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At the Sundance Film Festival during the Women’s March, Charlize Theron still took part in the action in Park City, Utah, carrying a banner and crying while marching alongside other celebs like Laura Dern, John Legend, and Chelsea Handler.

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Before showing up to the L.A. Women’s March, too, Jamie Lee Curtis became an early advocate of the #NotMyPresident hashtag, speaking out immediately after the election results.

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Back in 1996, Jesse Jackson gave Bruce Springsteen a hug at a rally opposing prop 209, which would end affirmative action based on race and gender in state and local government, in front of the Federal building on Wilshire Blvd. where Springsteen also spoke and performed.

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Shortly after Trump’s inauguration, Bella and Gigi Hadid, who are both not only supermodels but proudly Muslim, managed to sneak into New York’s #NoBanNoWall march in response to Trump’s moves to build a wall bordering Mexico, and to place an indefinite ban preventing Muslims from seven foreign countries from entering the U.S.

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Over the years, Mark Ruffalo has spoken up—and hit the streets—in support of reproductive rights, LGBTQ rights, and the environment, and against fracking, with the latter to the point that he claimed in 2010 to have been placed on a terror advisory list. It’s no surprise, then, that he not only showed up at Occupy Wall Street to speak out against fracking the next year, but also just this week led a protest with Michael Moore against Donald Trump, whom he’s gotten increasingly real about, and in remembrance of Heather Heyer, who was recently murdered by white supremacists.

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Fonda, who said that she’s happily single, brought along her ex Ted Turner as a date to the celebration’s kick-off, which has already raised $1.3 million for her charity—one which she took care to point out is also taking particular care to educate adolescent boys in this cultural “tipping point.” (A great PR move, yes, but one that she made while also making a very valid point.)

“The sense of entitlement that to be a real man you have to grab women and paw women and assault women and knock up women is the underlying problem here,” she said. “Men do it because it makes them feel like real men. It shows that they have power, and whether you’re at the top of your game in Hollywood or a young kid in Appalachia, that toxic masculinity is gonna affect how you treat girls.” Fonda, for her part, is not about to forget that young kid in Appalachia: “That’s what celebrities do, if we’re doing our job right. We’re picking up the voices of people who can’t be heard and broadcasting their story.”

If she’s said and done all by this point in December, who knows what she’ll have also accomplished between the rest of the month and time she actually turns 80, on December 21.

Jane Fonda, Actress and Activist, Is a Style Chameleon

Jane Fonda had style right from the start—as evidenced by this chambray shirt and pants ensemble in 1956.

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Kate Middleton may have wowed onlookers with her post-pregnancy style, but it’s hard to beat the red coat and knee-high boots Fonda wore leaving Paris’s Belvedere Hospital with her new daughter Vanessa in 1968.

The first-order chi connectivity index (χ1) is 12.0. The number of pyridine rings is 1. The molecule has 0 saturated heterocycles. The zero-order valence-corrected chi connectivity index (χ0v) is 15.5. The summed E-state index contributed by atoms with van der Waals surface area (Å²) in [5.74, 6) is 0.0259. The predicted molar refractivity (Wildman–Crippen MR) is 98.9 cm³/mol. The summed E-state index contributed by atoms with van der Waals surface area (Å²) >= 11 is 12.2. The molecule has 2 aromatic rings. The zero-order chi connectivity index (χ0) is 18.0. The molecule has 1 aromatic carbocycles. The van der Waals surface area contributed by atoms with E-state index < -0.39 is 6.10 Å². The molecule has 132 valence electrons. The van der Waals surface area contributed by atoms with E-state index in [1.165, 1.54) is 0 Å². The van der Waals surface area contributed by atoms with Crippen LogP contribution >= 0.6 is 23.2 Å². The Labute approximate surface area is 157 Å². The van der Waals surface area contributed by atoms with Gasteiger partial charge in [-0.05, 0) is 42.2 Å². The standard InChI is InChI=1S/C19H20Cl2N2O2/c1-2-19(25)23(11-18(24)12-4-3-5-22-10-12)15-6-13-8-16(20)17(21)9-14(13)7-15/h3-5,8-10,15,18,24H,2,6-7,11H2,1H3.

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A black hat, big sunglasses, and boot-cut Levi’s? Jane Fonda invented easy, off-duty style.

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Quintessentially ‘80s, the actress’s fuchsia blazer, floral bustier, and super-high-waisted trousers were surely a hit at the American Film Institute celebration of Gregory Peck in 1989.

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Fonda embraced the early ‘90s in the decade’s best trends—a windbreaker, red turtleneck, and big, curly hair—at StanleyK. Sheinbaum’s 70th birthday celebration.

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Stepping out with her third husband Ted Turner, Fonda was a vision in a black and white checked print gown and black silk gloves at the 1995 Academy Awards.

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Later that year, the actress epitomized Beverly Hills-chic at the Television Critics Association Awards Dinner with a white high-necked dress, beige pumps, and brown sunglasses.

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Easing back into the spotlight after a nearly 10-year hiatus from acting, Fonda stunned in a simple black dress and gloves at the 2004 Golden Globe Awards.

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Aside from her acting and activism, Fonda is known for being a fitness fanatic. So it’s no wonder she’s continued to embrace form-fitting styles, like this all-black look from 2011. If you’ve got it, flaunt it.

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Over the past few years, the actress has adopted a more covered-up approach to red carpet wear—without sacrificing style, of course. In a zebra-printed jacket and black flared pants at the 2011 Women in Entertainment Breakfast, Fonda stole the show.

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The actress gave the younger generation at run for their money at the 2013 Berlin International Film Festival in a gold sequin dress and coordinating tan fur. Stay golden, Jane.

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“I took one look at that Balmain jumpsuit, and I said, ‘That’s it!’” Fonda explains in W’s June/July issue. When you know, you know.